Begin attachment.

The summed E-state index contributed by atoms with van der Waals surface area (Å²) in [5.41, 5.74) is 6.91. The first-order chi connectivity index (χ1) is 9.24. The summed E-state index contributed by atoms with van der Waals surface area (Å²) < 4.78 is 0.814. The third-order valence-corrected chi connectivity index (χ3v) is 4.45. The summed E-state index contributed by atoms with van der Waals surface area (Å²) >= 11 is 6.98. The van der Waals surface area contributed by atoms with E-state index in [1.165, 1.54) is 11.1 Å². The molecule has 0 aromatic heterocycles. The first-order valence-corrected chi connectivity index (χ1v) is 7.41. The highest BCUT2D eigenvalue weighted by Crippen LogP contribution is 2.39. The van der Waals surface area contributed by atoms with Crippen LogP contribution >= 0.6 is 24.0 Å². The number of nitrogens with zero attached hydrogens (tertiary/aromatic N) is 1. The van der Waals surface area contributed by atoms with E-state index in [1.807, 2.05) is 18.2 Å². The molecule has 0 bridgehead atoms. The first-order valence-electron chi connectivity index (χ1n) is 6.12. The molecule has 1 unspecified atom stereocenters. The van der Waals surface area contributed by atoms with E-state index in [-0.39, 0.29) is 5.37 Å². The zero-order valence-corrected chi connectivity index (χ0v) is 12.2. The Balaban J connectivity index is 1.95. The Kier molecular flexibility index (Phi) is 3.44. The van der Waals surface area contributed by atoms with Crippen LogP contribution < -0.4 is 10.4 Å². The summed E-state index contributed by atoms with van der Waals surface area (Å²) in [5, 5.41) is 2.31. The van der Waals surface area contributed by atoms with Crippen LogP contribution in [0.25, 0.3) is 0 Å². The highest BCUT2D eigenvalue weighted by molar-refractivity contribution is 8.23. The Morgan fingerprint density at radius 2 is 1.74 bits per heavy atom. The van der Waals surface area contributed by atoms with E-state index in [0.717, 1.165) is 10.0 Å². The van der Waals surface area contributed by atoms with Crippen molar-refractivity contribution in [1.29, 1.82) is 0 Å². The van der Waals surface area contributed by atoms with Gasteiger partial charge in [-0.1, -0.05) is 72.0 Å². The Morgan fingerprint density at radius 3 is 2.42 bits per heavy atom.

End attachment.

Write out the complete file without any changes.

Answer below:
The summed E-state index contributed by atoms with van der Waals surface area (Å²) in [5.41, 5.74) is 6.91. The first-order chi connectivity index (χ1) is 9.24. The summed E-state index contributed by atoms with van der Waals surface area (Å²) < 4.78 is 0.814. The third-order valence-corrected chi connectivity index (χ3v) is 4.45. The summed E-state index contributed by atoms with van der Waals surface area (Å²) >= 11 is 6.98. The van der Waals surface area contributed by atoms with E-state index in [1.165, 1.54) is 11.1 Å². The molecule has 0 aromatic heterocycles. The first-order valence-corrected chi connectivity index (χ1v) is 7.41. The highest BCUT2D eigenvalue weighted by Crippen LogP contribution is 2.39. The van der Waals surface area contributed by atoms with Crippen LogP contribution >= 0.6 is 24.0 Å². The number of nitrogens with zero attached hydrogens (tertiary/aromatic N) is 1. The van der Waals surface area contributed by atoms with E-state index in [1.807, 2.05) is 18.2 Å². The molecule has 0 bridgehead atoms. The first-order valence-electron chi connectivity index (χ1n) is 6.12. The molecule has 1 unspecified atom stereocenters. The van der Waals surface area contributed by atoms with E-state index in [-0.39, 0.29) is 5.37 Å². The zero-order valence-corrected chi connectivity index (χ0v) is 12.2. The Balaban J connectivity index is 1.95. The Kier molecular flexibility index (Phi) is 3.44. The van der Waals surface area contributed by atoms with Crippen LogP contribution < -0.4 is 10.4 Å². The summed E-state index contributed by atoms with van der Waals surface area (Å²) in [5, 5.41) is 2.31. The van der Waals surface area contributed by atoms with Crippen LogP contribution in [0.25, 0.3) is 0 Å². The highest BCUT2D eigenvalue weighted by molar-refractivity contribution is 8.23. The Morgan fingerprint density at radius 2 is 1.74 bits per heavy atom. The van der Waals surface area contributed by atoms with E-state index in [0.717, 1.165) is 10.0 Å². The van der Waals surface area contributed by atoms with Crippen molar-refractivity contribution in [1.29, 1.82) is 0 Å². The van der Waals surface area contributed by atoms with Gasteiger partial charge in [-0.1, -0.05) is 72.0 Å². The Morgan fingerprint density at radius 3 is 2.42 bits per heavy atom.